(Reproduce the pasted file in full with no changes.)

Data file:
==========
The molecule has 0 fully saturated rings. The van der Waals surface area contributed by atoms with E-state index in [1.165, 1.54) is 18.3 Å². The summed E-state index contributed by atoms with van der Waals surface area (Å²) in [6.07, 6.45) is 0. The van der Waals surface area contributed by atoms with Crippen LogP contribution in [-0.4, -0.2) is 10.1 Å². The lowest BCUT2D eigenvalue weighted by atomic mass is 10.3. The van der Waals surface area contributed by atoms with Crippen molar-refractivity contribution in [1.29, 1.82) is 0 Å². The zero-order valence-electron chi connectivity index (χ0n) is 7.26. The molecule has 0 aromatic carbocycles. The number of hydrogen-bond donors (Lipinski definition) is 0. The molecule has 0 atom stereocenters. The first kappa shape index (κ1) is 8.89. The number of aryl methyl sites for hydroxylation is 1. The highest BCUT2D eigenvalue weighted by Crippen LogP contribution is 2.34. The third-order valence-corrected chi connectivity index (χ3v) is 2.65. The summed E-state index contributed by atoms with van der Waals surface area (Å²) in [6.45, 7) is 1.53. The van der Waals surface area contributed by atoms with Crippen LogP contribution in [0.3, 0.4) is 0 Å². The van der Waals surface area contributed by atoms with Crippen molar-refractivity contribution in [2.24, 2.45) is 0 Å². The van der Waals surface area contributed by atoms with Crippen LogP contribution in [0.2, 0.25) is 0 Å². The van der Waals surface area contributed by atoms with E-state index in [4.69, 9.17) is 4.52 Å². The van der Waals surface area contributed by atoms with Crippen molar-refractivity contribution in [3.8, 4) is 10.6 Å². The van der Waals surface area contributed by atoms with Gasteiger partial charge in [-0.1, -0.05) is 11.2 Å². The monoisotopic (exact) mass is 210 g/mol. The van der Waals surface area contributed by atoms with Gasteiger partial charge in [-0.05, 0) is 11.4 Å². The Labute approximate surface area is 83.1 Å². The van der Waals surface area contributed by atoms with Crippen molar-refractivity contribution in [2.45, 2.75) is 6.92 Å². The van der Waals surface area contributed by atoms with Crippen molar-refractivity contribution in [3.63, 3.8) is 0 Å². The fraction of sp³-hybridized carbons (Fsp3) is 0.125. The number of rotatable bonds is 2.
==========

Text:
The molecule has 0 fully saturated rings. The van der Waals surface area contributed by atoms with E-state index in [1.165, 1.54) is 18.3 Å². The summed E-state index contributed by atoms with van der Waals surface area (Å²) in [6.07, 6.45) is 0. The van der Waals surface area contributed by atoms with Crippen LogP contribution in [-0.4, -0.2) is 10.1 Å². The lowest BCUT2D eigenvalue weighted by atomic mass is 10.3. The van der Waals surface area contributed by atoms with Crippen molar-refractivity contribution in [1.29, 1.82) is 0 Å². The zero-order valence-electron chi connectivity index (χ0n) is 7.26. The molecule has 0 aromatic carbocycles. The number of hydrogen-bond donors (Lipinski definition) is 0. The molecule has 0 atom stereocenters. The first kappa shape index (κ1) is 8.89. The number of aryl methyl sites for hydroxylation is 1. The highest BCUT2D eigenvalue weighted by Crippen LogP contribution is 2.34. The third-order valence-corrected chi connectivity index (χ3v) is 2.65. The summed E-state index contributed by atoms with van der Waals surface area (Å²) in [6.45, 7) is 1.53. The van der Waals surface area contributed by atoms with Crippen LogP contribution in [0.3, 0.4) is 0 Å². The van der Waals surface area contributed by atoms with Crippen molar-refractivity contribution in [2.24, 2.45) is 0 Å². The van der Waals surface area contributed by atoms with Crippen LogP contribution in [0.2, 0.25) is 0 Å². The van der Waals surface area contributed by atoms with E-state index in [4.69, 9.17) is 4.52 Å². The van der Waals surface area contributed by atoms with Crippen molar-refractivity contribution in [3.8, 4) is 10.6 Å². The van der Waals surface area contributed by atoms with Gasteiger partial charge in [-0.1, -0.05) is 11.2 Å². The monoisotopic (exact) mass is 210 g/mol. The van der Waals surface area contributed by atoms with Gasteiger partial charge in [-0.05, 0) is 11.4 Å². The Labute approximate surface area is 83.1 Å². The van der Waals surface area contributed by atoms with Crippen molar-refractivity contribution in [2.45, 2.75) is 6.92 Å². The van der Waals surface area contributed by atoms with Crippen molar-refractivity contribution in [3.63, 3.8) is 0 Å². The fraction of sp³-hybridized carbons (Fsp3) is 0.125. The number of rotatable bonds is 2.